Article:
For now, both monkeys are being kept by ARA until an appropriate rescue centre is able to receive them. We have been helping feed and care for both animals as well as taking them for their veterinary checks.
Luckily both monkeys are in good health, although they are very attached to people. We are very grateful to the team of ARA – Moyobamba for her quick and decisive action in this case.
Since last week NPC Peru hosted independent French film makers Alexandrine Cabarbaÿe and Firmin Jondot from Rêv-Earth.
The couple is travelling Latin America, documenting conservation initiatives to call attention to the different projects. A few weeks ago they visited our team at NPC Colombia.
During their stay with us, they accompanied our team during all of our activities, filming our work and interviewing us about conservation in northern Peru. We are very thankful to Rêv-Earth for the invitation to take part in the documentary.
As soon as we have the edited version in hand we will share it here, and remember to check out the Rêv-Earth page to learn more about their work.
We’ve had some great camera trap photos lately, this time from Pabloyacu, Moyobamba. This is the site where we are starting reforestation work with the Universidad Nacional de San Martín.
The camera traps are part of our effort to get baseline information on species diversity and abundance in the area, for comparisons with future monitoring to see what impact reforestation has on local wildlife.
The star of the show for us this time is the Tamandua (ant eater)! It’s also really great to see peccaries, these species show that although the area is very near to the city and heavily impacted, hunting pressure is low.
After 10 years of fighting we have finally managed to broker a peace between the local conservation association protecting the 40,000 ha Gran Simacache conservation concession and a group of land invaders who entered the are at the same time the area was being declared.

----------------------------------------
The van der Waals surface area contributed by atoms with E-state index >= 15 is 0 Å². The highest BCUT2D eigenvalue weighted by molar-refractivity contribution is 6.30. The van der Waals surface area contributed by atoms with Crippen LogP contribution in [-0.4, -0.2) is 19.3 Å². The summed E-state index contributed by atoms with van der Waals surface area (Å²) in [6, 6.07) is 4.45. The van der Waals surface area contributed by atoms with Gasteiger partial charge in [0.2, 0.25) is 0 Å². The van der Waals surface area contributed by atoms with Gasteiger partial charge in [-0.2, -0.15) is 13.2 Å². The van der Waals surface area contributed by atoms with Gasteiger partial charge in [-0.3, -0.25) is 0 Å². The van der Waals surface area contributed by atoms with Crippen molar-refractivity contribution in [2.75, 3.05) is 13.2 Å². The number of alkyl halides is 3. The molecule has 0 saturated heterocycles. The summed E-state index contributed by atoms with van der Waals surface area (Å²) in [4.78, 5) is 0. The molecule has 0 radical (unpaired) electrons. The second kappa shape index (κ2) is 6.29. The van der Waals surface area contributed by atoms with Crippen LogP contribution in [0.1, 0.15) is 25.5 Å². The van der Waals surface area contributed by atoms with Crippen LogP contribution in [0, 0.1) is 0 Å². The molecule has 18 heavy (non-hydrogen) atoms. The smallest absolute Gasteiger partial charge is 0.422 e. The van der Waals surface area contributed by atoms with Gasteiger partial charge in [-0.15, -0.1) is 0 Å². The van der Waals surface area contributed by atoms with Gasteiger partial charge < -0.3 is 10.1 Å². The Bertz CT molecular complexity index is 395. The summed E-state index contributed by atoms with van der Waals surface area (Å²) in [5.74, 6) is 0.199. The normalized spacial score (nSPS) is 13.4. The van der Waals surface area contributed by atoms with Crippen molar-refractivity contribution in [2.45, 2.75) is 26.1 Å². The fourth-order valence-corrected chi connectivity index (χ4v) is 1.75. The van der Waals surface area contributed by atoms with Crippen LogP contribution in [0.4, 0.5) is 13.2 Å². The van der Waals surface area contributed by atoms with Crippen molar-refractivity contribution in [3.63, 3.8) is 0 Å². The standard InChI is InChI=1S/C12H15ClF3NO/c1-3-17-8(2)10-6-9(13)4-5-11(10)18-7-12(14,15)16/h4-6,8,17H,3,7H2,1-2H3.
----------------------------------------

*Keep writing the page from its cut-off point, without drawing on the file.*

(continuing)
This process has been at times very difficult and even dangerous, involving threats against ourselves and the local conservationists, many fruitless attempts to force the environmental authorities and prosecutors to act against the invaders, and a halt to most protection activities in large parts of the reserve due to safety issues.
In 2017 we changed our approach, looking to work together with the invaders as allies in protection of the area in exchange for an end to all legal process against them. After many false starts and the turmoil caused by the pandemic, at 4:00 pm yesterday afternoon, Franklin Panduro, the president of the local conservation association and, Lorenzo Vela, the president of the invaders group, accompanied by about 60 villagers and association members, and witnessed by representatives of the regional environmental authorities and NPC, finally signed an agreement which puts an end to the conflict!
The agreement includes the ceding of a portion of the area for the invaders to use for their family farms, and the offer of work as park guards on patrols or participation in reforestation and other social development projects.
In exchange, there will be an immediate and permanent cessation of hunting and deforesting in the entire reserve as well as unhindered access to the area by the conservation association. We are very grateful to all those who have helped and supported us in this fight, and we are now looking forward to continuing to protect this amazing area and all the species that call it home.